If Miss Midler decides to stop at being” just trashy and tacky; she’ll still make a fortune. But I think she has great talent still not correctly displayed.

“Clams on the Half Shell” is a big and very entertaining show for Midler fans. But leave your maiden aunt at home unless she’s ready to laugh it up at some of the dirtiest language a pop singer has used on a Broadway stage ever.

BetteBack December 14, 1973: Bette Midler Hits Sophomore Slump
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Bette Midler Reveals How She Got Her Nickname with Release of Deluxe Edition of ‘The Divine Miss M’
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Bette Midler-Led Hello, Dolly! Revival Breaks Broadway Sales Records And Makes History! | BootLeg Betty Read More

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Sunday, January 14, 2018

Goodbye, Dolly!

Broadway World
Goodbye, Dolly! Bette Midler, David Hyde Pierce, and Taylor Trensch Depart HELLO, DOLLY! Today
by Stephanie Wild Jan. 14, 2018

Bette Midler, David Hyde Pierce and Taylor Trensch will take their final bows in Hello, Dolly! today, January 14. As BroadwayWorld has previously announced, Bernadette Peters will be assuming the title role beginning January 20. Victor Garber will be taking over as Horace Vandergelder and Charlie Stemp will be playing Barnaby Tucker.

The trio’s final performance was originally at 2 PM today, but an additional evening performance has been added with proceeds going to the Actors Fund.

The show’s official Twitter account posted a graphic thanking Midler for her run with the show, citing that Midler played 277 performances and had 554 standing ovations.

This production of Michael Stewart and Jerry Herman’s Hello, Dolly!instantly became the most coveted ticket of the year when it broke the record for best first day of ticket sales in Broadway history. By the time it began previews, it had the largest pre-­­performance advance sale in Broadway history. In addition to the Tony for Ms. Midler, it won three additional Tonys, including Best Revival of a Musical, Best Featured Actor in a Musical (Gavin Creel), and Best Costume Design of a Musical (Santo Loquasto), and has continued to break the Shubert Theatre house record over and over and over and over again.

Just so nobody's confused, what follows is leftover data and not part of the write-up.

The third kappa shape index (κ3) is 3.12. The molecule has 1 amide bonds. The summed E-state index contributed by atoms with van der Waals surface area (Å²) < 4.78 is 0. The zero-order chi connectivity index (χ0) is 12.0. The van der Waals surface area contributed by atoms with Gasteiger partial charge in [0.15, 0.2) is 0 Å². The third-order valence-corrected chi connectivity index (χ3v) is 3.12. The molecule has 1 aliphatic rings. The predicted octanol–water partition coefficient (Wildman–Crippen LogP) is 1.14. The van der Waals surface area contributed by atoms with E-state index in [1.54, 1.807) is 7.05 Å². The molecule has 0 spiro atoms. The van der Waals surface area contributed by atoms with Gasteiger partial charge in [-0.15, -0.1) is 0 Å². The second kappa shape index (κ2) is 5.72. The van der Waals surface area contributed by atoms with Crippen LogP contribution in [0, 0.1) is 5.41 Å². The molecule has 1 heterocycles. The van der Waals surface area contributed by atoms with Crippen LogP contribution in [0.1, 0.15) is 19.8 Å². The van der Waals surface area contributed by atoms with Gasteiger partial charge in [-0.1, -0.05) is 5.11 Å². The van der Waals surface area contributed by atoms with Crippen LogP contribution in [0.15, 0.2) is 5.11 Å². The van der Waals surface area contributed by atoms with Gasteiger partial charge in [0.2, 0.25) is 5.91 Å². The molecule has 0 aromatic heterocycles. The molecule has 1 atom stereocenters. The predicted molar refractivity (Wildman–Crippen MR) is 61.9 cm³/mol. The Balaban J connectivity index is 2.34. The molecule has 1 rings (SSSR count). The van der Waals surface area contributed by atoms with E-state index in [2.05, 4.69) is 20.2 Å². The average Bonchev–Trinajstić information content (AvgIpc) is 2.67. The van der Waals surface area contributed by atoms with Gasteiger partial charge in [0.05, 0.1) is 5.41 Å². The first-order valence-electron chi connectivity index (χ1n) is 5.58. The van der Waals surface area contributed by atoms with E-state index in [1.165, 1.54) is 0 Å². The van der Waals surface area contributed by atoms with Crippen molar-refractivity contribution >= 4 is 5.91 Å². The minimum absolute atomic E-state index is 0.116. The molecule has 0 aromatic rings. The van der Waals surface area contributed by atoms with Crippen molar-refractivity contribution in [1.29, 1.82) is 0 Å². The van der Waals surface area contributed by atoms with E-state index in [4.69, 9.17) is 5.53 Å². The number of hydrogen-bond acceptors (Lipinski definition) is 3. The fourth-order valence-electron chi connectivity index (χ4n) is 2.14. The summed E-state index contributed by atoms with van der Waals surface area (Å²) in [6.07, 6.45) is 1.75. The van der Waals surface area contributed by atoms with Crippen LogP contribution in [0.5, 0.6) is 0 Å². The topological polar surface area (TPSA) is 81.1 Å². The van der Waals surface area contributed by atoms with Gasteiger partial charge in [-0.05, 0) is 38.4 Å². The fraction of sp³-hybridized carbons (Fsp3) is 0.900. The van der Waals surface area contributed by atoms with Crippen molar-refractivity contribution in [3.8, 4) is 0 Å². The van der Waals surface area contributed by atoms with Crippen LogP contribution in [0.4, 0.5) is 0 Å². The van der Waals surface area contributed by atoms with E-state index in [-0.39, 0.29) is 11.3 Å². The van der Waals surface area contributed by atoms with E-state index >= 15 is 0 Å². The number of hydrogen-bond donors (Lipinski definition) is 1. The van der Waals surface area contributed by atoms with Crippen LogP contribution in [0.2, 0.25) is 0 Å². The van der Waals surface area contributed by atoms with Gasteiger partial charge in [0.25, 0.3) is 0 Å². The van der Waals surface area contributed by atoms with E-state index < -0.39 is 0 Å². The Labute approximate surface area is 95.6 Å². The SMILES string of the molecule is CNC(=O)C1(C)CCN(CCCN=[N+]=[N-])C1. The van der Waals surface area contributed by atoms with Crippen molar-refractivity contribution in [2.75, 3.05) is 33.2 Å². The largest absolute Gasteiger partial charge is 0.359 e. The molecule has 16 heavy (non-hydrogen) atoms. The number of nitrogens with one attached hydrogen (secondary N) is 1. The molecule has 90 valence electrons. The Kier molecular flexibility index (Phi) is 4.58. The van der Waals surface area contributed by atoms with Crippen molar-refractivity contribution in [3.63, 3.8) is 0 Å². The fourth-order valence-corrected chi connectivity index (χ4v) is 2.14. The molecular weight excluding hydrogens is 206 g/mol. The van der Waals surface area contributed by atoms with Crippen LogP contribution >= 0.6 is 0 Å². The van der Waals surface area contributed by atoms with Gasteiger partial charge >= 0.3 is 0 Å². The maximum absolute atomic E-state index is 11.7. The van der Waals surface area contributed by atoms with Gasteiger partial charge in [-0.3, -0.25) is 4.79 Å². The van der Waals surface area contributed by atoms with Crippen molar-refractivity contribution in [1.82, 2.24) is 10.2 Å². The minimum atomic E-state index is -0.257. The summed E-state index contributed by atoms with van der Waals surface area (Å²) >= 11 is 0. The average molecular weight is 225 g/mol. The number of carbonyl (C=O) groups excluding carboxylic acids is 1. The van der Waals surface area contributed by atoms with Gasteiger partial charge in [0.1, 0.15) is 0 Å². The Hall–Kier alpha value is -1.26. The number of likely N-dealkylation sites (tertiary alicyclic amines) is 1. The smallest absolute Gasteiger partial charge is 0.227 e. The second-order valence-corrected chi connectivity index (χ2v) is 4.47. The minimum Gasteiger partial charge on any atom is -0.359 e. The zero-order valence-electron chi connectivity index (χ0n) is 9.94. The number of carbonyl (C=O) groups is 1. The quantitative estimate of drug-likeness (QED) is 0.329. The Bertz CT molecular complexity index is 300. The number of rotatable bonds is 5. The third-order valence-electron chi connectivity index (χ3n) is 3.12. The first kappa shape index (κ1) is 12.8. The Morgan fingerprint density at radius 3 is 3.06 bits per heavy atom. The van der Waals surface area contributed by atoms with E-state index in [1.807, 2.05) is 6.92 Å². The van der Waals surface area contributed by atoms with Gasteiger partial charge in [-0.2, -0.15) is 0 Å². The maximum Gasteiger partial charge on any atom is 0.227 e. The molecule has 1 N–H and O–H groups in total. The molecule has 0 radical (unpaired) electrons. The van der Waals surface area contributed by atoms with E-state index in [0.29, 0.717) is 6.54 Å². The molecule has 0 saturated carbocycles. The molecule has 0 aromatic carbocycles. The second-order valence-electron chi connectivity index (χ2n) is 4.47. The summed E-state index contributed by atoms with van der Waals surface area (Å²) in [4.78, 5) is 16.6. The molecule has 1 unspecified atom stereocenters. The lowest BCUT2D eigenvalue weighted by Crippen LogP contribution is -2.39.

Directed by four-time Tony Award winner Jerry Zaks and choreographed by Tony Award winner Warren Carlyle, Hello, Dolly! began performances on Broadway on March 15, 2017, and officially opened on Thursday, April 20, 2017.

This Hello, Dolly!, the first new production of the classic musical (based on Thornton Wilder’s The Matchmaker) to appear on Broadway since it opened more than fifty years ago, pays tribute to the work of its original director/ choreographer Gower Champion, which has been hailed both then and now as one of the greatest stagings in musical theater history.

The cast of Hello, Dolly! includes Gavin Creel as Cornelius Hackl, Kate Baldwin as Irene Molloy, Beanie Feldstein as Minnie Fay, Will Burton as Ambrose Kemper, Melanie Moore as Ermengarde, and Jennifer Simard as Ernestina.

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Tuesday, December 19, 2017

David Rooney: The Best New York Theater of 2017

The Hollywood Reporter
David Rooney: The Best New York Theater of 2017
12/13/2017 by David Rooney

Jitney

Joan Marcus

Every major production of an August Wilson work is a stinging reminder of the loss of one of American drama’s most uniquely resonant voices. But this belated Broadway debut of the play that launched his magnificent 10-part chronicle of African-American experience in the 20th century — directed by Ruben Santiago-Hudson with penetrating emotional depth and irrepressible humor — was something extraordinary. Gritty and lyrical, joyful and sorrowful, the play examines black struggle through the prism of a Pittsburgh gypsy-cab company in 1977, its denizens portrayed here by a peerless ensemble that found music in every note.

From left: Michael Potts, John Douglas Thompson, Anthony Chisholm, Keith Randolph Smith and Andre Holland in 'Jitney'

The Wolves

Courtesy of Julieta Cervantes